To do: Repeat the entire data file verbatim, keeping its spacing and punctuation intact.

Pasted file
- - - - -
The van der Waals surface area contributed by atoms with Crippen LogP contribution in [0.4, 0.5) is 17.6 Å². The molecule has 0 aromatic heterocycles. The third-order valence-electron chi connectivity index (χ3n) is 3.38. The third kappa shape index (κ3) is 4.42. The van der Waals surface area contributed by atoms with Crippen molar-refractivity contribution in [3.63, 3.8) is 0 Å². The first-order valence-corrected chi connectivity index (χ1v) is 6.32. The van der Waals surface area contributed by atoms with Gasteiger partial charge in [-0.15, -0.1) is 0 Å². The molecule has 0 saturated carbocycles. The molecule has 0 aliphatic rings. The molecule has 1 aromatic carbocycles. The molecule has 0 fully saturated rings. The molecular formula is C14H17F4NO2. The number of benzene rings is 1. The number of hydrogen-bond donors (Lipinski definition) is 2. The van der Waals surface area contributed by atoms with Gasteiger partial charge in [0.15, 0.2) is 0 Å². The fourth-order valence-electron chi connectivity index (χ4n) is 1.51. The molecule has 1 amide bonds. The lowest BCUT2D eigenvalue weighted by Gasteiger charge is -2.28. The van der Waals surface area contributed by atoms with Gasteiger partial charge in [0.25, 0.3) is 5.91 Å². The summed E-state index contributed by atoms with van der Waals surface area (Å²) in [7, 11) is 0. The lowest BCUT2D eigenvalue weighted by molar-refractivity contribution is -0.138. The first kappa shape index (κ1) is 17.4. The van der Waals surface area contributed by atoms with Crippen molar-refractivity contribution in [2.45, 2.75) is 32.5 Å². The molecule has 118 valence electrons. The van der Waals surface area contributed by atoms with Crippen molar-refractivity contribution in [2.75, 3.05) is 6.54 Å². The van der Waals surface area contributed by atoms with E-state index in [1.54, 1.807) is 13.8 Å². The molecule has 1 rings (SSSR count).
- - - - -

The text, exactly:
The van der Waals surface area contributed by atoms with Crippen LogP contribution in [0.4, 0.5) is 17.6 Å². The molecule has 0 aromatic heterocycles. The third-order valence-electron chi connectivity index (χ3n) is 3.38. The third kappa shape index (κ3) is 4.42. The van der Waals surface area contributed by atoms with Crippen molar-refractivity contribution in [3.63, 3.8) is 0 Å². The first-order valence-corrected chi connectivity index (χ1v) is 6.32. The van der Waals surface area contributed by atoms with Gasteiger partial charge in [-0.15, -0.1) is 0 Å². The molecule has 0 saturated carbocycles. The molecule has 0 aliphatic rings. The molecule has 1 aromatic carbocycles. The molecule has 0 fully saturated rings. The molecular formula is C14H17F4NO2. The number of benzene rings is 1. The number of hydrogen-bond donors (Lipinski definition) is 2. The van der Waals surface area contributed by atoms with Gasteiger partial charge in [0.15, 0.2) is 0 Å². The fourth-order valence-electron chi connectivity index (χ4n) is 1.51. The molecule has 1 amide bonds. The lowest BCUT2D eigenvalue weighted by Gasteiger charge is -2.28. The van der Waals surface area contributed by atoms with Gasteiger partial charge in [0.25, 0.3) is 5.91 Å². The summed E-state index contributed by atoms with van der Waals surface area (Å²) in [7, 11) is 0. The lowest BCUT2D eigenvalue weighted by molar-refractivity contribution is -0.138. The first kappa shape index (κ1) is 17.4. The van der Waals surface area contributed by atoms with Crippen molar-refractivity contribution in [2.45, 2.75) is 32.5 Å². The molecule has 118 valence electrons. The van der Waals surface area contributed by atoms with Crippen molar-refractivity contribution in [2.75, 3.05) is 6.54 Å². The van der Waals surface area contributed by atoms with E-state index in [1.54, 1.807) is 13.8 Å². The molecule has 1 rings (SSSR count).